Crops Insights News

4 new case studies show how soil health practices increase farm profitability

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American Farmland Trust and NRCS are creating a library of on-farm examples for use by farmers and service providers

 

No matter the size of your machinery or the number of your acres, the true value of farmland is in its soil and the healthy processes that take place there. American Farmland Trust, which has done much to monitor and preserve the precious farmland in the U.S., has released four new Accelerating Soil Health case studies, building on four that were already released in summer 2019. The studies — which show that healthier soil on farmland brings economic benefits to farmers and environmental benefits to society — will assist farmers who are curious about soil health and technical service providers who want to help farmers adopt better practices.

From farmers, to retailers, to the supply chain and even presidential candidates, there is recognition that adopting soil health practices, like cover crops, no-till, strip-till, nutrient management, mulching and compost application, is critical to improving environmental outcomes on farms and orchards including better air and water quality and lower greenhouse gas emissions. Through AFT’s farmer outreach and education events, AFT has learned farmers believe the scientific evidence that soil health practices improve soil and water quality. Yet adoption has been low due to perceived financial risk of trying something new, the risk of investment on rented lands, and lack of information about how much the soil health practices will cost or benefit them. So, AFT set out to find what we call, “soil health successful farmers,” and with their permission conducted an economic analysis of their soil health journey.

These case studies were developed in partnership with USDA’s Natural Resources Conservation Service under a Conservation Innovation Grant.

NRCS Chief Matthew Lohr says, “One of my top priorities as chief is to increase awareness and education of soil health practices, and these case studies provide concrete evidence that soil health management systems can lead to economic benefits for the producer.”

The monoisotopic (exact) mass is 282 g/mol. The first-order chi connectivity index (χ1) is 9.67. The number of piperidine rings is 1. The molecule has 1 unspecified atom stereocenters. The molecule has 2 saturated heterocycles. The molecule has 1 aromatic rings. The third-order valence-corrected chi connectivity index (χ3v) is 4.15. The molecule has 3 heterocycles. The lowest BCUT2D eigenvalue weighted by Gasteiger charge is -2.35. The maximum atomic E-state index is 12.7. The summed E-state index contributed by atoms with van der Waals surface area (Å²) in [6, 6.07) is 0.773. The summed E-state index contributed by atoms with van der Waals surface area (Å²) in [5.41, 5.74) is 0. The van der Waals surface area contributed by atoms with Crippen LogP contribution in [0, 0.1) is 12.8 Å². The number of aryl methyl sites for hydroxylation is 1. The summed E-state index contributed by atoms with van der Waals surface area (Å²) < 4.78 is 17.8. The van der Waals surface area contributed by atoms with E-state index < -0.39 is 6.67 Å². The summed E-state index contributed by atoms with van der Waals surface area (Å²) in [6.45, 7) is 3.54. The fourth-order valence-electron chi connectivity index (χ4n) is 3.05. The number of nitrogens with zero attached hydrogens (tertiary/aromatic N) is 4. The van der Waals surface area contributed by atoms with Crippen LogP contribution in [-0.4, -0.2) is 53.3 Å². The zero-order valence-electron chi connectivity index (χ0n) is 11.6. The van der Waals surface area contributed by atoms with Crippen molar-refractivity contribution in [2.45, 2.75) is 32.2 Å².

The four two-page case studies released today, which represent the second installment of work under the Accelerating Soil Health Adoption by Quantifying Economic and Environmental Outcomes & Overcoming Barriers on Rented Lands project, feature:

  • Tom and Dan Rogers, California almond growers who are implementing compost, mulching and nutrient management
  • Jim, Julie, and Josh Ifft, Illinois corn and soybean farmers implementing no-till and cover crops
  • Dan Lane, an Ohio corn and soybean farmer implementing strip-till with banded dry fertilizer and cover crops
  • John and Jim Macauley, New York beef and crop farmers implementing no-till, cover crops and nutrient management

Combined results from all eight case studies are featured on the Findings page of the project website and highlight yield and income benefits, input benefits, and environmental benefits.

Farmers across the country can reach out to their local NRCS and SWCD staff to help them implement soil health practices on their farm.

AFT will be hosting online webinars to offer trainings to fellow conservationists and farmers who want to learn how to conduct the partial budget economic analysis used in this project. Please email [email protected] with your interest in the training webinars and we will email you the webinar details.

Any views or opinions expressed in this article are those of the author and do not reflect those of AGDAILY. Comments on this article reflect the sole opinions of their writers.
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